The Limits of Grip
A skid happens when one or more of your tyres are pushed beyond their ability to cling to the road surface. When the bond is broken, you go from gripping to skidding, and it can happen fast.
There are two types of skid: ones affecting the front tyres and those affecting the rears.
When the front tyres skid, the car tends to go straight on towards the outside of a corner despite your efforts to convince it otherwise. The car understeers.
When the rears let go, the car rotates into the corner far more than you asked it to in terms of the steering angle. It oversteers. Trust me, you will know the difference between understeer and oversteer.
Preventing a skid is a far better strategy than working to correct one. The dominant forces at play are braking and acceleration. These will always win the arm wrestle at the expense of the lateral grip required for cornering. That is why you should always apply them carefully. The skills of smooth driving and cornering technique should put you in good stead on that account.
Nonetheless, if you arrive at the point where the car is out of control, there are actions you can take to avoid a crash. The first thing to know is what are the common causes of a skid?
You might encounter a slippery surface, but usually you create the skid by doing something that pushes the tyres beyond their limit such as braking too late and heavily, carry too much speed for the corner, use rough or excessive steering, or accelerate too early or hard in the middle of the corner.
The good news is that understeer is a piece of cake to deal with, which is why most carmakers design their cars to do it. A front-wheel drive car is naturally prone to this because the front tyres have to contend with the jobs of steering and accelerating simultaneously. You flirt around the edges of understeer on a daily basis pulling out of tight junctions. If you push the gas pedal too hard then you will lose some steering. If you lose steering ability, you just back off the gas pedal, recover some steering and be on your way.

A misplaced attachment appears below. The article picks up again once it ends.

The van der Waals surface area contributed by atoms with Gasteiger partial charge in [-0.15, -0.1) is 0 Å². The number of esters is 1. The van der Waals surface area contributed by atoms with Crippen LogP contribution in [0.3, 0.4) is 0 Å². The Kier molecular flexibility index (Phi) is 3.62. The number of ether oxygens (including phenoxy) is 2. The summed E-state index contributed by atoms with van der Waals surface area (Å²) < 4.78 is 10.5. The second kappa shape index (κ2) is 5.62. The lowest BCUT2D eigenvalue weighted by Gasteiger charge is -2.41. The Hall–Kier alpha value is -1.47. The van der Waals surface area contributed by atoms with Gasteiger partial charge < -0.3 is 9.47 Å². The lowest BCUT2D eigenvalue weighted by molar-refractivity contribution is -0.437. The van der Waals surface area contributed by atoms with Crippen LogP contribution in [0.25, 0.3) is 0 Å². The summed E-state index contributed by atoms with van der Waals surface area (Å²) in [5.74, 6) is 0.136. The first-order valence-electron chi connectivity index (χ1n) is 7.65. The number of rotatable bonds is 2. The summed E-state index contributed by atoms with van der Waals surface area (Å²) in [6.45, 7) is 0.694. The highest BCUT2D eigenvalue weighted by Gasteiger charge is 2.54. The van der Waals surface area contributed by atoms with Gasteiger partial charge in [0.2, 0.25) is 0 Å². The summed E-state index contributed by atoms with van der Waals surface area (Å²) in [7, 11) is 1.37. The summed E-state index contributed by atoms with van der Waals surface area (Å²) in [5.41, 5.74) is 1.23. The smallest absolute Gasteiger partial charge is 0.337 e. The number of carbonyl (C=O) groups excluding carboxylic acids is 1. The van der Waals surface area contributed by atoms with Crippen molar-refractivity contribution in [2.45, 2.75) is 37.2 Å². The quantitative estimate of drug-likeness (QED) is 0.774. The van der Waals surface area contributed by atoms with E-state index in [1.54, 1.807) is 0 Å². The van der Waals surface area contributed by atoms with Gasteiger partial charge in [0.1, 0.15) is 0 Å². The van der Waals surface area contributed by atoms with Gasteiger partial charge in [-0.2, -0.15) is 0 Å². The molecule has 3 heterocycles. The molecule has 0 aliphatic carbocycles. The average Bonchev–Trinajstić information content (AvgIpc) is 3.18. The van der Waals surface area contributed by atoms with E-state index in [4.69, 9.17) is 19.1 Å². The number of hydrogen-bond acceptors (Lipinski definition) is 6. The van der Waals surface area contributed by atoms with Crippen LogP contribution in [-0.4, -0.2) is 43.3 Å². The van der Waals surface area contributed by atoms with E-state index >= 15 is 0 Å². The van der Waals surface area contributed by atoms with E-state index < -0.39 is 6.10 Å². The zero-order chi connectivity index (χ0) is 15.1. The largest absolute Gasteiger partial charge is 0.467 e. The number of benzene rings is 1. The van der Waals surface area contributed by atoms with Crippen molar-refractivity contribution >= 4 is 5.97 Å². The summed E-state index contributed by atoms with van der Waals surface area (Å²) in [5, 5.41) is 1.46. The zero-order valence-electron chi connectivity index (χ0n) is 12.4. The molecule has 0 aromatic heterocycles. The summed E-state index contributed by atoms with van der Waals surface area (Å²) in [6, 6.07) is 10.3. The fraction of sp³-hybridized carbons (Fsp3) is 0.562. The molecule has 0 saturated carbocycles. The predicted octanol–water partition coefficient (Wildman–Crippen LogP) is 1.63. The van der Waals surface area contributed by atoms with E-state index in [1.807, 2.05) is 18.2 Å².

However, there is more to it than that.
Applying the throttle has a dynamic effect in the way it transfers weight within the car. Acceleration plants weight onto the rear tyres and loads them with grip at the expense of the fronts. In a sweeping corner with the rears squatting, the fronts may reach a point where they start to lose grip. If the driver responds using the corrective model for understeer by lifting off the throttle, it will effect a weight transfer back onto the front tyres.
Done gradually, this will restore balance to the universe and the car will negotiate the curve smoothly. If the driver snaps his foot off the throttle, the weight lurches forwards, giving the fronts more bite to steer just as the weight shifts off the rears, reducing their grip and causing them to skid wide. This is called lift-off oversteer.
With a rear-wheel-drive car, if you put excessive driving force through the rear tyres they will break traction, and the car will oversteer. This problem is often compounded by premature acceleration out of a corner, causing the rear to sit and provide grip at first. It feels good, so you accelerate harder without noticing that the fronts are skidding slightly up to the moment when the rear tyres spin. The extra steering angle causes the rear to snap sideways very quickly.
To counter this, you need to remove the cause by releasing pressure on the throttle and steering into the slide to control your sideways angle, or yaw. If the problem is extreme you can cut all drive to the rears by dipping the clutch.
Whatever the cause, when your car suddenly rotates more than you’re expecting and skids sideways, it will scare the life out of you.